27/09/10 Monday, 09.30 Paul Soil Chemical Properties Chapin et al, Chapter 3
  Tuesday, 14.30   LAB (Field project development)  
  Wednesday, 08.30 Paul The Biology of Soils I  
  Thursday, 10.30 Paul The Biology of Soils II Chapin et al, Chapter 7
04/10/10 Monday, 09.30 Paul Seminar and Field trip guidelines  
  Wednesday, 08.30 Paul Decomposition, and Plant-Soil interactions Chapin et al, Chapters 7, 8
  Thursday, 10.30 Paul Trophic dynamics, and Herbivory Chapin et al, Chapter 11
11/10/10 Monday, 09.30   No class - THANKSGIVING  
  Tuesday, 14.30   LAB (Field project development)  
  Wednesday, 08.30   Field trip preparation  
  Thursday, 10.30   Field trip preparation  
16/10/10 Overnight field trip   Field visits to a bog, alvar, coniferous forest, deciduous forest, wetland, and crop rotation agroecosystem  
17/10/10 Overnight field trip   Field research projects  
18/10/10 Monday, 09.30      
  Tuesday, 14.30   LAB (Sample analyses)  
  Wednesday, 08.30 Ali Beamish How will atmospheric N deposition affect C cycling in temperate forests? Nadelhoffer et al, 1999 (See WEBcT)
  Thursday, 10.30 Neil Bodimeade Are some terrestrial ecosystems dependent on each other? Romero et al, 2010 (See WEBcT)
25/10/10 Monday, 09.30   No class  
  Wednesday, 08.30 Emily Stewart How do marine influences affect the biogeochemistry of arctic terrestrial ecosystems? Choy et al, 2010 (See WEBcT)
  Tuesday, 14.30   LAB (Sample processing)  
  Thursday, 10.30 Kelsey Hawke Are keystone species important in nutrient transfers between terrestrial ecosystems? Seagle, 2003 (See WEBcT)
01/11/10 Monday, 09.30 Tomo Nishizawa How should ecologists define boundaries? Cadenasso et a, 1997 (See WEBcT)
  Wednesday, 08.30 Matt Turnbull How can terrestrial ecosystems be best managed to excise and exclude invasive species? Joshi et al, 2006 (See WEBcT)
  Thursday, 10.30 Gaelen Murray Does afforestation on infertile lands enhance soil carbon? Maillard et al, 2010 (See WEBcT)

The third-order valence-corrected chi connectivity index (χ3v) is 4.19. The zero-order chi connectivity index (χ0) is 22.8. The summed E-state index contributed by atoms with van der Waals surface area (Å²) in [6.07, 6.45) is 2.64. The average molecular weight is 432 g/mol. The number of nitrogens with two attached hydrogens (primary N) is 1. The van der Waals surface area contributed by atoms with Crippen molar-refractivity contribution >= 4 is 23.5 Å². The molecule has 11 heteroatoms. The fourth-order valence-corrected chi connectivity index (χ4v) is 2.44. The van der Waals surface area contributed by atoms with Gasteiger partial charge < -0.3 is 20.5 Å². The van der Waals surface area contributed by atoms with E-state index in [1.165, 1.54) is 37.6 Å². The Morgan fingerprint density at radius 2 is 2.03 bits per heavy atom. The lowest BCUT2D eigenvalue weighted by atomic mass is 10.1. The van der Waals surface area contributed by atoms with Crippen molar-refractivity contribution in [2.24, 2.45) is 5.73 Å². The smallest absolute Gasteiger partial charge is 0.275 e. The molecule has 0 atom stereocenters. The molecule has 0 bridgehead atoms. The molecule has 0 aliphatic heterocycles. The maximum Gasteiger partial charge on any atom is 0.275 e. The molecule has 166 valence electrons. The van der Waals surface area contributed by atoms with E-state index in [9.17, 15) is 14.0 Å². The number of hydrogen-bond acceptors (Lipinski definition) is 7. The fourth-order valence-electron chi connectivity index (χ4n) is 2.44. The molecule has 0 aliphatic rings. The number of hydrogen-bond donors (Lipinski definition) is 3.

08/11/10 Monday, 09.30 Nathan Putnam How can soil management contribute to global food security? Feng et al, 2003 (See WEBcT)
  Wednesday, 08.30 Kaitlin Hamel Are beavers essential to successful temperate wetland management? Hood and Bayley, 2008 (See WEBcT)
  Thursday, 10.30 Sharon Zheng Do top-down trophic cascades significantly affect terrestrial ecosystem functioning? Schmitz et al, 2008 (See WEBcT)
15/11/10 Monday, 09.30 Karley Bureau Disturbance effects on ecosystem productivity: Is there an optimum intensity? Wardle et al, 2004 (See WEBcT)
  Tuesday, 14.30   LAB (Data presentations and discussion)  
  Wednesday, 08.30 Alex Henley Which ecosystem properties are most important in determining hydrological 'services'? Costello et al, 2008 (See WEBcT)
  Thursday, 10.30 Aaron Tamminga What properties should we use to determine the success of ecosystem conservation efforts? Mitrovich, 2009 (See WEBcT)
22/11/10 Monday, 09.30 Trevor Lucas How should deer populations be managed to maintain the ecological integrity of deciduous forests? Reed Rossell et al, 2005 (See WEBcT)
  Wednesday, 08.30 Sarah Farrow What are the ecological challenges of restoring open cast mines, and how can they be best addressed? Mackenzie and Naeth, 2010 (See WEBcT)
  Thursday, 10.30 Laura MacLeod What mechanisms do bacteria use for bioremediation in terrestrial ecosystems? Choudhary and Sar, 2009 (See WEBcT)
29/11/10 Monday, 09.30 Ayla Fenton Climate change: Soil effects on vegetation and vegetation effects on soil - Which are likely to be more important? Kardol et al, 2010 (See WEBcT)
  Wednesday, 08.30 Andrew Proudfoot Which disturbances will most affect deciduous forest soil carbon balance? Oelbermann and Schiff, 2008 (See WEBcT)
  Thursday, 10.30 Paul Synthesis  

Click here to see the topics addressed in previous years

 


Last Updated: 2 July 2014